I’m figuring out a new protocol and ordering new supplements. One month is about $1,800. Add that to $600 a month for Chinese herbs, and that equals me looking for free and cheap summer ideas for Morgan and Quinn when they come home from camp Kesem.

This is hard.

For anyone who knows a family or has a friend with stage four cancer, here’s some advice.

Know that it doesn’t ever get easier.

We just get better at breathing through it.

Know that all the support and outcry that comes with the diagnosis fades away, but the cancer doesn’t. I’m blessed because I have people who continue to show up and support us. I dint think anyone knows what a simple heart emoji on a status means. I try to hit the “love” button on other people’s statuses because I know what that means to me. Some say Facebook is stupid. I say get off it then. I’m staying because it helps me. Everyone else can take their judgment and go.

Not everyone has support, and not everyone knows how to be kind to people with terminal illness. You read about it all the time in support groups. Family members and friends who disappear or don’t have empathy for the ones in the arena. Same drama, same stories, but you’re changed. You are changed and trying to save your life and dealing with side effects now for extra fun. Eventually you remove yourself when you’ve had enough. Perhaps cancer gives you practice with being strong so that you finally carry it over to other parts of your life.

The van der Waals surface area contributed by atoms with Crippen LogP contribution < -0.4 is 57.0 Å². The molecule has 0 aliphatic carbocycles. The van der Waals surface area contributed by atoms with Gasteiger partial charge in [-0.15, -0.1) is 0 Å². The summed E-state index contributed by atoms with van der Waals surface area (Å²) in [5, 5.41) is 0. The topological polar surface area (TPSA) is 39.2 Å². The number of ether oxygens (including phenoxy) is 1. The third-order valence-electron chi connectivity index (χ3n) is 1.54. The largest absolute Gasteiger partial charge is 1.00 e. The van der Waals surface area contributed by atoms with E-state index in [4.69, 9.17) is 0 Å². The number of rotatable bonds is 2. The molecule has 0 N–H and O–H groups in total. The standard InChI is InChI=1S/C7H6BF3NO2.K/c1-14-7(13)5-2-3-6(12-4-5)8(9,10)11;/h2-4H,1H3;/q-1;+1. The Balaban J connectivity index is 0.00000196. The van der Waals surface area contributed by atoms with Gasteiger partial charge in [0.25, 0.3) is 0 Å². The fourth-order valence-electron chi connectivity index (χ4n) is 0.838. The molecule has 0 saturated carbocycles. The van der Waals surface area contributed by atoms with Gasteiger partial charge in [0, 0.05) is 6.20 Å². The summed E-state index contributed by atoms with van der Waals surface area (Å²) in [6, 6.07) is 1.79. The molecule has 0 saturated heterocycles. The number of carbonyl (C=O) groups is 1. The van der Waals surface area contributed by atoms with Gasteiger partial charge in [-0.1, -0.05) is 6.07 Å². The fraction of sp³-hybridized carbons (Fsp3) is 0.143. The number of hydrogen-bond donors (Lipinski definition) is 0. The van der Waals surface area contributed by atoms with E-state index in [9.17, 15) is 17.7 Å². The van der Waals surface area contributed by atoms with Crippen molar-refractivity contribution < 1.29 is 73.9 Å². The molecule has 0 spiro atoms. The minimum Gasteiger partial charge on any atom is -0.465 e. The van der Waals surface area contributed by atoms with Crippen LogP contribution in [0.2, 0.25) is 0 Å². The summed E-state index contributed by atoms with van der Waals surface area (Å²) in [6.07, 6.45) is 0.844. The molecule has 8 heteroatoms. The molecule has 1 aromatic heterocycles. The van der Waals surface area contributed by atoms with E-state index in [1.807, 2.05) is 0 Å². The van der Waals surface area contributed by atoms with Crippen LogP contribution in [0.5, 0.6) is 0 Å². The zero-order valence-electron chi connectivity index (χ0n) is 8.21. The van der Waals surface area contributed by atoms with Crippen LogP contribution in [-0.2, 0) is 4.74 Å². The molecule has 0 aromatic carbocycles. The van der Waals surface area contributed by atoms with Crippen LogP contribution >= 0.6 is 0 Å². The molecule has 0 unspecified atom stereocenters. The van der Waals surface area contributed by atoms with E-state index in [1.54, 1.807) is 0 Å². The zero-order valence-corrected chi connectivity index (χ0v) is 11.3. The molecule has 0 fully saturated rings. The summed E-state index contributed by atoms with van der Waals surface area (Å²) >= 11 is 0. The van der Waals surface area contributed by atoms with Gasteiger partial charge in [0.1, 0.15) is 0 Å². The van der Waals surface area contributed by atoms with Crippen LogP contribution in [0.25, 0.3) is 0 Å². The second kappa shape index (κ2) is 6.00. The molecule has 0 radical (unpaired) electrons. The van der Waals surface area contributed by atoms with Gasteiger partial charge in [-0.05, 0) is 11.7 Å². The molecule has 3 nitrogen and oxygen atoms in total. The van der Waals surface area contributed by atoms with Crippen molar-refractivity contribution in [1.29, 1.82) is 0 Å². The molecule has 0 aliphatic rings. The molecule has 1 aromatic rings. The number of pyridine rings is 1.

Some people take advantage. When this first happened, I found out that someone had a local store have a fundraiser in my name, and never told me. Months later I went to the store for the first time and the owner said, “Oh! You’re the woman I had the fundraiser for!” It was embarrassing to tell her I had not been told, and also had not received any money. (I eventually found out who had gone and done this, told the person I had found out what happened, and months later got a gas card dropped off).

You would think a terminal diagnosis would bring people closer, but in many cases it tears relationships apart and people fade away. There are people that are spoken of in the support groups called “funeral chasers”, when those who faded away show up at funerals and cry and say how devastated they are the person died, when they were never there in life when it mattered.

So to those of you in our life who continue to support my family and treat us with loving kindness, thank you. The longer we are on this road, the more we appreciate it. Someone recently said they feel the word “journey” isn’t right.

“Pilgrimage” feels better.

Journey sounds mystical and magical, and sometimes this path I’m on feels that way.

But pilgrimage feels more appropriate. I think of the pilgrims who suffered and showed bravery for freedom. Because of those brave people, we have America.

Home of the free, land of the brave.

I’m trying to best every day to be brave and end up free of cancer, so I guess I feel a kinship to pilgrims.

So today, as we celebrate freedom, I’ll miss my kids deeply. I’ll think of Madison with the other NJRITC cadets doing drills and PT and taking classes. I’ll think of Morgan and Quinn and pray they slept well after last night. I’ll pray they all get to see fireworks and sparklers, then I’ll take my last chemo pills and think of the pilgrims and patriots and pray for freedom of a different kind.

Freedom from cancer, and many more independence days to come.

May it be so.

In Jesus’s name, Amen.